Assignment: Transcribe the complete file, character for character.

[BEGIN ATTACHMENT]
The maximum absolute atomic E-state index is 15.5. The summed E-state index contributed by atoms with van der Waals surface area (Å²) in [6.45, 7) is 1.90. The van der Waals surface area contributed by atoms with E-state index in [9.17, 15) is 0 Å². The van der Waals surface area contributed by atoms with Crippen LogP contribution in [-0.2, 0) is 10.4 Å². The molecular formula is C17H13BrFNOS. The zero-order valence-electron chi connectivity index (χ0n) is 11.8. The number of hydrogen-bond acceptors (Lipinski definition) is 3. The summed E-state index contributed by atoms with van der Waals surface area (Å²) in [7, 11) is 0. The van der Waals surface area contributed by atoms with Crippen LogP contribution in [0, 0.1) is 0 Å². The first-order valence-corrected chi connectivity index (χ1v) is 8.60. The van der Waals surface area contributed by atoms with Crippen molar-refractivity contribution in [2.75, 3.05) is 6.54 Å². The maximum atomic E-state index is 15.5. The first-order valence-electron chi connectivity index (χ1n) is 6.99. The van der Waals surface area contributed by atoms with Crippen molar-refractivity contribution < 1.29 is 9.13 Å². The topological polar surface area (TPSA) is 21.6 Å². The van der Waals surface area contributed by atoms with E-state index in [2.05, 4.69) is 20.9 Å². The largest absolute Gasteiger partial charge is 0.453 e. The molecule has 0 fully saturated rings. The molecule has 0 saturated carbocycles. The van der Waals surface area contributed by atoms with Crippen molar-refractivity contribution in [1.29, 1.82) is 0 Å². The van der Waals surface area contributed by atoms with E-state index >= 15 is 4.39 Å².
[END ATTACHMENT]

The maximum absolute atomic E-state index is 15.5. The summed E-state index contributed by atoms with van der Waals surface area (Å²) in [6.45, 7) is 1.90. The van der Waals surface area contributed by atoms with E-state index in [9.17, 15) is 0 Å². The van der Waals surface area contributed by atoms with Crippen LogP contribution in [-0.2, 0) is 10.4 Å². The molecular formula is C17H13BrFNOS. The zero-order valence-electron chi connectivity index (χ0n) is 11.8. The number of hydrogen-bond acceptors (Lipinski definition) is 3. The summed E-state index contributed by atoms with van der Waals surface area (Å²) in [7, 11) is 0. The van der Waals surface area contributed by atoms with Crippen LogP contribution in [0, 0.1) is 0 Å². The first-order valence-corrected chi connectivity index (χ1v) is 8.60. The van der Waals surface area contributed by atoms with Crippen molar-refractivity contribution in [2.75, 3.05) is 6.54 Å². The maximum atomic E-state index is 15.5. The first-order valence-electron chi connectivity index (χ1n) is 6.99. The van der Waals surface area contributed by atoms with Crippen molar-refractivity contribution < 1.29 is 9.13 Å². The topological polar surface area (TPSA) is 21.6 Å². The van der Waals surface area contributed by atoms with E-state index in [2.05, 4.69) is 20.9 Å². The largest absolute Gasteiger partial charge is 0.453 e. The molecule has 0 fully saturated rings. The molecule has 0 saturated carbocycles. The van der Waals surface area contributed by atoms with Crippen molar-refractivity contribution in [1.29, 1.82) is 0 Å². The van der Waals surface area contributed by atoms with E-state index >= 15 is 4.39 Å².